Would You Test-Fire a 3D-Printed Gun?

By Chris Mills on at

3D printing can produce a whole helluvalot of cool things, but at the end of the day, it's just plastic. Guns are not meant to be made of plastic. If you make them of plastic, they break. And then the gun explodes in your face, leading to a rather complicated explanation at the hospital as to how you got plastic embedded in your forehead.

The ambitious 3-D printing gunsmiths behind the Wiki Weapons project created the lower receiver (the bit of the gun that holds most of the important moving parts) of an AR-15 carbine out of plastic, and then bolted it onto an otherwise perfectly functional rifle. They didn't expect it to work. In the words of the project leader, "we knew it would break".

So, armed with the knowledge that they were playing with a ridiculously unsafe firearm, how did they choose to test it? In a Mythbusters-style bunker, cowering behind protective screens? No, they did what any self-respecting plastic-gun-maker does and went down to the range and shot it. Not even any safety glasses. Unsurprisingly, the plastic gun broke in half after just 6 shots -- they're just lucky that they escaped with their eyesight intact.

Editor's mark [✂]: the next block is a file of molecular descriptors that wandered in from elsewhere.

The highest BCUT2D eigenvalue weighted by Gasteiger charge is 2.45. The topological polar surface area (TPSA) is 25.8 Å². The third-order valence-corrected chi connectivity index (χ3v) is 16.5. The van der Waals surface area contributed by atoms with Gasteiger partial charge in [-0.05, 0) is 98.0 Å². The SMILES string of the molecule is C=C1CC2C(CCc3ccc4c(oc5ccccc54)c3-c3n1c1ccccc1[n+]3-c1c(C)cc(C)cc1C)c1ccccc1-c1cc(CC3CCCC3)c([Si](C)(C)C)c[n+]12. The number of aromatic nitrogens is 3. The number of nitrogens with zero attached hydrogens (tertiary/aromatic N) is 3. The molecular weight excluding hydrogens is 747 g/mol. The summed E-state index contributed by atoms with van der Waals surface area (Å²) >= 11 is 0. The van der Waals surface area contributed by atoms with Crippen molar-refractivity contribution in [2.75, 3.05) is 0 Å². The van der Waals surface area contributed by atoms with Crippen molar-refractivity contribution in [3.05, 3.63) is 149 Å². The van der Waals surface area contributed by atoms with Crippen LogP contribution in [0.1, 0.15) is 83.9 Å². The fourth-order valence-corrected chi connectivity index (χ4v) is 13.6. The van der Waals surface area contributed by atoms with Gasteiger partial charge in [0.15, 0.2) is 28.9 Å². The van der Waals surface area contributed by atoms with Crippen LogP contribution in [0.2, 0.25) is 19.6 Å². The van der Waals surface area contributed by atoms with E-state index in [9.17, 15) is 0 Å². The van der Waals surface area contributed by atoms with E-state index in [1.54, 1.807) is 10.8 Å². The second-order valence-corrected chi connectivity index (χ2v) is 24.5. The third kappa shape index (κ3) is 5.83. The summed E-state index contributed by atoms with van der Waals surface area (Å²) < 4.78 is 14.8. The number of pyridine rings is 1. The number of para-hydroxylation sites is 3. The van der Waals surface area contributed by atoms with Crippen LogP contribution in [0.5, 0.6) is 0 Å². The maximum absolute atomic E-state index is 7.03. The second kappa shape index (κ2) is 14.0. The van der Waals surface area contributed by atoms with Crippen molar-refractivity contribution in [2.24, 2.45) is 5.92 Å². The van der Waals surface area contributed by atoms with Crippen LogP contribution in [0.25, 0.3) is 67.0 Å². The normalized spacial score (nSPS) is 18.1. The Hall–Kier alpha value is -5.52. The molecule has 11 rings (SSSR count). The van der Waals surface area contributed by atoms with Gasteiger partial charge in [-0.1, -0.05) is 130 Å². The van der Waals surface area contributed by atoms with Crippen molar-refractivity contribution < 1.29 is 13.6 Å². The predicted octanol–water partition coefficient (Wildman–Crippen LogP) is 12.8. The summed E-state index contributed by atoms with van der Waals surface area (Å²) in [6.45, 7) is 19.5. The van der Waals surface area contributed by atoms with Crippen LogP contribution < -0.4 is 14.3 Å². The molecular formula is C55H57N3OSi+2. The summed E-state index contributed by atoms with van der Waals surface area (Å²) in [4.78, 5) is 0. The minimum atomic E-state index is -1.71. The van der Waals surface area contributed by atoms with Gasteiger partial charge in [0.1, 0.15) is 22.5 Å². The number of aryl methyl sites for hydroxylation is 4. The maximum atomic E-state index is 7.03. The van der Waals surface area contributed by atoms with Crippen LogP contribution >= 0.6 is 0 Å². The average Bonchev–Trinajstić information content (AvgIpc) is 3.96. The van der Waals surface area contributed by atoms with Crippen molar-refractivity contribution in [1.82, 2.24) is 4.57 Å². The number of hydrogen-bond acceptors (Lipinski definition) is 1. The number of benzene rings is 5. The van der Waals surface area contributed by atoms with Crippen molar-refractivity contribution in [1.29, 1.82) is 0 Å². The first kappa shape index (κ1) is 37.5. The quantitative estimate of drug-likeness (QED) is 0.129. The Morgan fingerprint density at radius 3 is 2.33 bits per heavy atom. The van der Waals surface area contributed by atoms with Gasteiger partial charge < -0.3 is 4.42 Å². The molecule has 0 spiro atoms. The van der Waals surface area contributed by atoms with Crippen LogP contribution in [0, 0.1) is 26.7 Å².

Has this deterred our intrepid wannabe engineers? Not even slightly. They say they're gonna be back, with a new and improved design, so make sure you steer clear of . On the upside, we might get a good new entry for this year's Darwin Awards. [Defence Distributed via Wired]